Review Nepal News

Global survey points to progress on financial inclusion but stubborn gender gaps in Asia
  Kathmandu, Nepal      July 30 2022

BY Peter J. Morgan

The World Bank’s Global Findex Survey, the primary source for global data on financial inclusion, just released its latest data for 2021 (Demirgüç-Kunt et al. 2022). Overall, it shows steady progress on financial inclusion in Asia compared with the previous survey taken in 2017, although the rates of improvement vary significantly by country. However, gender gaps in measures of financial inclusion show a very mixed pattern, with some countries showing reductions but at least as many showing increases. This is particularly the case with measures related to the use of financial technology (fintech), such as having a mobile money account or having made or received a digital transfer, suggesting that digital gender gaps remain a problem in many countries. In view of the positive role that fintech is expected to have on financial inclusion, this points to an urgent need for policies to address the digital gender gap.

Having an account

The percentage of adults having either an account at a formal financial institution, such as a bank, or a mobile money account is generally the most widely used definition of financial inclusion. For most countries, this figure is essentially the same as the share of adults having an account at a formal financial institution. However, in some countries—including Pakistan and the Philippines—the share of adults having only a mobile money account is relatively large, so the share is significantly larger than that for those having an account at a formal institution only.

Figure 1 shows the data for 2017 and 2021 for a representative set of Asian countries. Observations above the diagonal line represent increases in financial inclusion in 2021. Countries showing large increases between 2017 and 2021 include Cambodia, Kazakhstan, the Philippines, Sri Lanka, and Thailand, while most other emerging economies except India and Pakistan showed some degree of improvement.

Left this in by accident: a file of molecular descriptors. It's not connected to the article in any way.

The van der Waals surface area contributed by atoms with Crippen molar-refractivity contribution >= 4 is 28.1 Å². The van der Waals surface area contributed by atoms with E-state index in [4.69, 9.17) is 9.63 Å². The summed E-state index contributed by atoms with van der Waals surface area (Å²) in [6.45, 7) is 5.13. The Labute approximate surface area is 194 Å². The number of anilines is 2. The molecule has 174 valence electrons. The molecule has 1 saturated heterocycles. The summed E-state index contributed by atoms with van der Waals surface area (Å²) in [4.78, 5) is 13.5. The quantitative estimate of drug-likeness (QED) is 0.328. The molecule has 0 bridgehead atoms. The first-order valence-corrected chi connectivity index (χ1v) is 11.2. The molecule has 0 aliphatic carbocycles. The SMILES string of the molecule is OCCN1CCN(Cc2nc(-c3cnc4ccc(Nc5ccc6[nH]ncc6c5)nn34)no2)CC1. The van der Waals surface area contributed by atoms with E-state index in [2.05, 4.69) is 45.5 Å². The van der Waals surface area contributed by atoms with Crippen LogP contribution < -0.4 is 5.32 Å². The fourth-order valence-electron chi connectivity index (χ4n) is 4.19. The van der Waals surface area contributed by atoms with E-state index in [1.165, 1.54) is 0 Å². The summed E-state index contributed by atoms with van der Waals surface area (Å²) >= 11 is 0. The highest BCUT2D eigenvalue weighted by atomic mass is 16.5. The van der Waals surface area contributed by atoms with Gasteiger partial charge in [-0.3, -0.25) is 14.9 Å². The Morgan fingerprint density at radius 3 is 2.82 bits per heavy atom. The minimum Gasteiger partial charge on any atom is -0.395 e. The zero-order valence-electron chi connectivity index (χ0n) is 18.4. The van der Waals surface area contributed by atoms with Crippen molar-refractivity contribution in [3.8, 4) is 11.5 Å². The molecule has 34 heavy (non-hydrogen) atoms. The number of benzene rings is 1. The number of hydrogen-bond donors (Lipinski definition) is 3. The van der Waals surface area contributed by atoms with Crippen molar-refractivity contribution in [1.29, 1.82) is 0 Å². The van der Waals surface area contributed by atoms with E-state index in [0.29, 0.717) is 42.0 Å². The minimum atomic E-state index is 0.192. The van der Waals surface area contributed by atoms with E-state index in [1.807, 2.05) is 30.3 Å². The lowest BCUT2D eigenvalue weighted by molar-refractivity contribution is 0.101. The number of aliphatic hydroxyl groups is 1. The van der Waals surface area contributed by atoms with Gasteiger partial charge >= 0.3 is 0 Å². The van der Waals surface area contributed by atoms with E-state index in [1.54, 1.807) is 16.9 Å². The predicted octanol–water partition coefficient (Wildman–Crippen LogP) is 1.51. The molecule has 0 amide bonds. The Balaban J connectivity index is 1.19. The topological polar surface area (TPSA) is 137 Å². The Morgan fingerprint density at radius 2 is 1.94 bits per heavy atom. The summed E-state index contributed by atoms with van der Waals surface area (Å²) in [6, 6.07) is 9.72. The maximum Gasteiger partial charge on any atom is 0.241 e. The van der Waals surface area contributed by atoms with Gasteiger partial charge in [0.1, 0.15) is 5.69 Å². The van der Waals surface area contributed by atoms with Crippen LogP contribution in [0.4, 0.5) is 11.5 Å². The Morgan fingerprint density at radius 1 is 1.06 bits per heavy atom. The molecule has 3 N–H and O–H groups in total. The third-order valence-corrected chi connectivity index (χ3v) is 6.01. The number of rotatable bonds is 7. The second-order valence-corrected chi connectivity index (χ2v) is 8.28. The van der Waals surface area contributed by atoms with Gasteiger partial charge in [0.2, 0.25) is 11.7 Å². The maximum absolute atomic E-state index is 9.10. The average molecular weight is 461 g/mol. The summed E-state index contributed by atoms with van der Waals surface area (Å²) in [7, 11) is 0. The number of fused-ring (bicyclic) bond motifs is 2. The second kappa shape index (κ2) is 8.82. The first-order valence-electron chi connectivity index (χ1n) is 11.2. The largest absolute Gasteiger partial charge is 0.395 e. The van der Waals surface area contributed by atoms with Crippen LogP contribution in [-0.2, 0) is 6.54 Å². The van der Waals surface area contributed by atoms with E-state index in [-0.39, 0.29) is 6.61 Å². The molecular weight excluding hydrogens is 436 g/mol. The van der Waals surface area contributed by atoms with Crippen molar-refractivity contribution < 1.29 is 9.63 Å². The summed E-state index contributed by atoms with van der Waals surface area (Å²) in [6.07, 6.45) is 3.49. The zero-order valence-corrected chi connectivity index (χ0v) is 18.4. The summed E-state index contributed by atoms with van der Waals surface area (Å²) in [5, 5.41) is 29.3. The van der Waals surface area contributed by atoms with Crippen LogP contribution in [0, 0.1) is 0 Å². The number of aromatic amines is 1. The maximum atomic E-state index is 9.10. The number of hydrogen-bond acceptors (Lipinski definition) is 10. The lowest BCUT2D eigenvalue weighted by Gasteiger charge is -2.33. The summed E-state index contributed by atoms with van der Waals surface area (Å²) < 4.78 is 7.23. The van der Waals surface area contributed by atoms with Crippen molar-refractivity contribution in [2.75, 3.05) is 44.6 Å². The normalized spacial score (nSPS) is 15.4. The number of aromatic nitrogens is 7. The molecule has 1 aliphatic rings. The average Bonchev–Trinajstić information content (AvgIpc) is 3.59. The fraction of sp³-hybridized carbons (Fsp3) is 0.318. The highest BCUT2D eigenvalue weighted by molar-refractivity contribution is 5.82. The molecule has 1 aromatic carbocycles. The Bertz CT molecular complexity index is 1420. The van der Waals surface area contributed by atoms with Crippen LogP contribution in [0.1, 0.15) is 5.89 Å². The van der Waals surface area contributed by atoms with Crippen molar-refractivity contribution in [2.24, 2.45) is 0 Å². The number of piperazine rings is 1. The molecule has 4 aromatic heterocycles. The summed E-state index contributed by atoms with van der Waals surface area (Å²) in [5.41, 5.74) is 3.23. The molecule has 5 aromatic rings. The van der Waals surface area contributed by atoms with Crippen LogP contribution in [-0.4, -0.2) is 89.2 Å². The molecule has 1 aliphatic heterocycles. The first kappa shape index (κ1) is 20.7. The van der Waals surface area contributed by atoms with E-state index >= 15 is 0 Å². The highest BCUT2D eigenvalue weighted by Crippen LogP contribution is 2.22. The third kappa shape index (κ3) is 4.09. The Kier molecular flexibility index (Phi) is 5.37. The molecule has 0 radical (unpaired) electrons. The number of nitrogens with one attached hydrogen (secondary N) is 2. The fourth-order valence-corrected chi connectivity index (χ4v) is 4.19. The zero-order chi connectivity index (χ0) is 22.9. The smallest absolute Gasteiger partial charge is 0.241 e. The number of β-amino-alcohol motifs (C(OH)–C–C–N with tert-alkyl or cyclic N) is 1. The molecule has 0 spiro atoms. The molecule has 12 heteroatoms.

However, gender gaps remain stubbornly large. Figure 2 shows the differences between the percentages for men and women having an account for 2017 and 2021. Here, observations below the diagonal line represent a reduction in the male-female differential. There is no obvious trend, as countries are relatively evenly split between those showing reduced and increased differentials. The very big increase in the male-female gap in the Philippines and the large decrease in Pakistan seem hard to explain. Only five countries had a negative male-female differential in 2021, while the gaps for India, the Republic of Korea, and Sri Lanka were zero.

Mobile money accounts

Mobile money accounts do not require a bank account but simply access to a mobile phone, so are seen as a way to promote financial inclusion for those who find it difficult to open a bank account. They are an important application of fintech.

Figure 3 shows a wide trend of improvement in the percentage of adults with a mobile money account, with very large increases in Malaysia, Mongolia, the Philippines, Singapore, and Thailand. This rapid dispersion no doubt contributed to the significant increases seen in financial inclusion in some of these countries. On the other hand, mobile money accounts play only a very small role in Cambodia, Pakistan, and Sri Lanka, while data on mobile money accounts are not available for Japan, Kazakhstan, the People’s Republic of China (PRC), the Republic of Korea, and Uzbekistan.

Again, however, the picture with regard to male-female differentials is less positive. Figure 4 shows the male-female differentials for holdings of a mobile money account. As before, observations below the diagonal line indicate a reduction in the male-female differential. Only four countries showed an improvement in the differential, against seven showing an increase, and only two countries showed a negative differential in 2021—Indonesia and Mongolia.

Digital payments

The picture is similar for the share of adults who made or received a digital payment in the past year, another important indicator of the use of fintech. Figure 5 shows the share of adults who made or received a digital payment. There was universal improvement between 2017 and 2021, with especially large increases seen in the PRC, Kazakhstan, the Philippines, and Thailand.

Once again, however, the findings for the male-female differentials are less positive (Figure 6). Only five countries showed smaller differentials in 2021—the PRC, Indonesia, Kazakhstan, Malaysia, and Pakistan—and only three showed a negative differential in 2021—Indonesia, Kazakhstan, and Mongolia. The Philippines, Sri Lanka, Thailand, and Uzbekistan showed especially large increases in their differentials.

Is the digital gender gap the problem?

What explains this seeming trend of a widening gender gap? It seems likely to be a reflection of the digital gender gap, i.e., men are more likely to adopt digital technology earlier and more frequently than women. Given that fintech is expected to play an important role in promoting financial inclusion, the digital gender gap threatens to pose a significant barrier to increasing the financial inclusion of women. This points to the need for policies to increase both digital financial access and digital financial literacy for women. Our recent policy brief (Morgan, Huang, and Trinh 2020) highlights the need to address gender gaps in digital financial education strategies.